Half a Muffin With Warren Berger

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"David Ogilvy can't hold a candle to this."

During a recent 10-minute coffee break, ad journalist Warren Berger shared some insights about the business he covers in his new book -- as well as a banana walnut muffin.

Van Bakel: There must be hundreds of books about advertising. What does Advertising Today add?

Berger: About six pounds. The typical ad book weighs two pounds, but my book tips the scales at almost eight. Consider this: Ogilvy on Advertising only weighs a pound and a half. Yet people consider it an important work. Truth is, David Ogilvy can't hold a candle to my book.

Van Bakel: Why is it so big?

Berger: Originally, I was limiting it to great ads from the likes of Goodby, Wieden, Fallon, Chiat, Cliff Freeman, BBH. And at that point, it was still a pretty anemic book. Then we decided to include the work of Bozell, and it just became huge.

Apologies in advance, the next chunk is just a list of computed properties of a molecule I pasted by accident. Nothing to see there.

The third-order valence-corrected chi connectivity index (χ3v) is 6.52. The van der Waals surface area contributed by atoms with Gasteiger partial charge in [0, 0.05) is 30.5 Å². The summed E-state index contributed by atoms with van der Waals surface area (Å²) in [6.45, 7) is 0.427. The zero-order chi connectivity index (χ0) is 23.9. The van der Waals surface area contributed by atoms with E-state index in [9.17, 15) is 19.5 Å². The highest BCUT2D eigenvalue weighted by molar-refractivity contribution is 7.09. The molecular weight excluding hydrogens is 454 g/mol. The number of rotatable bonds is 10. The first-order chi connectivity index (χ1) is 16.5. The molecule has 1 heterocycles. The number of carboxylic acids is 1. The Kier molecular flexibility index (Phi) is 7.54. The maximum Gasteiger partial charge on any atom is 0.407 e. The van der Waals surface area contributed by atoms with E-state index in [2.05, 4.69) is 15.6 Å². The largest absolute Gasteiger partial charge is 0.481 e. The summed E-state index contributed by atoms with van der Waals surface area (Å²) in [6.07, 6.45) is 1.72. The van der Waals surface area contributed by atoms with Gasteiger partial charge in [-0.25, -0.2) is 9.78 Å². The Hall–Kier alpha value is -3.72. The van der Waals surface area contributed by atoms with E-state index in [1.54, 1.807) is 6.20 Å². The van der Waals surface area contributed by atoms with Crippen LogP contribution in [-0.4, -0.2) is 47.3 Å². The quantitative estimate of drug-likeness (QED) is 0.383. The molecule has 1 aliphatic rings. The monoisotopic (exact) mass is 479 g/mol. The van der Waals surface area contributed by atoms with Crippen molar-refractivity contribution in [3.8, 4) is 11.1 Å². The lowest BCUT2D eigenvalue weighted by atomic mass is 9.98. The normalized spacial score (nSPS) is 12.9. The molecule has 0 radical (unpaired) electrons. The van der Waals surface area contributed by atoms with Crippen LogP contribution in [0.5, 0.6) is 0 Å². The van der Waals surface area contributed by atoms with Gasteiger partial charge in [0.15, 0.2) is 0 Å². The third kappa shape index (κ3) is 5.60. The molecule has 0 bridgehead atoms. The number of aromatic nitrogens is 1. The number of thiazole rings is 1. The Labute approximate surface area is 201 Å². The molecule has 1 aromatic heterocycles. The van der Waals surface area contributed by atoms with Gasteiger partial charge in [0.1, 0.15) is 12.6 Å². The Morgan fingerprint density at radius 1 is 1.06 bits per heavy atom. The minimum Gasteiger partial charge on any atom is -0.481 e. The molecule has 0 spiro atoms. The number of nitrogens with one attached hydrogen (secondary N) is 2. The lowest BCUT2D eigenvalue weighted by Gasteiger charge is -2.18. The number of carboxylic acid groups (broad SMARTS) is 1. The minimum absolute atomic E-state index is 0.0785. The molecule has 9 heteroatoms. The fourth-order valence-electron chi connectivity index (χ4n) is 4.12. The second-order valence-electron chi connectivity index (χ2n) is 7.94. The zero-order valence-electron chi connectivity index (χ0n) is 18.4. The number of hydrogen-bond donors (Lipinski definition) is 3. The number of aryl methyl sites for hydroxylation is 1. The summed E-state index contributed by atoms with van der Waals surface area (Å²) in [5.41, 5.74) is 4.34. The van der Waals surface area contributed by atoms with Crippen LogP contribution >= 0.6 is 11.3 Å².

Van Bakel: Now, what's with the guy on the cover, who has a toilet seat for a mouth? Is advertising such a potty-mouthed business?

Berger: It's actually from a South American ad for mouthwash, and the image was not chosen to make a statement, but just because it's so visually striking. By the way, the original ad's headline, loosely translated, says, "Got toilet mouth?" Which I think is an even catchier phrase than "Got milk?"

Van Bakel: Who's your audience for this tome?

Berger: The 130 million people who watch the Super Bowl. They watch it for the ads, not the game. But if they buy the book, they'll have all the ads, which means they'll never again have to sit through another halftime performance by 'N Sync.

Van Bakel: But are they really going to spend upwards of $75 on a book that doesn't even come with its own Philippe Starck coffee table?

Berger: Philippe Starck? Publicity guy for Young & Rubicam? Defenseman for the Toronto Maple Leafs?

Van Bakel: You've covered the ad beat for almost 15 years. What attracts you to the business?

Berger: For some reason, I love to listen to 24-year-old copywriters as they talk earnestly about "the work."

Van Bakel: If you were to write a sequel in 10 years, what kind of advertising scene do you think you'd find?

Berger: In 10 years, I believe the wall between advertising and entertainment will be gone. The Coen Brothers will make Honda ads. Wong Kar-Wai will shoot spots for BMW. Rosie O'Donnell will shamelessly plug her own magazine on her own talk show. Golfers will sport corporate logos on their hats. It will be shocking to behold.

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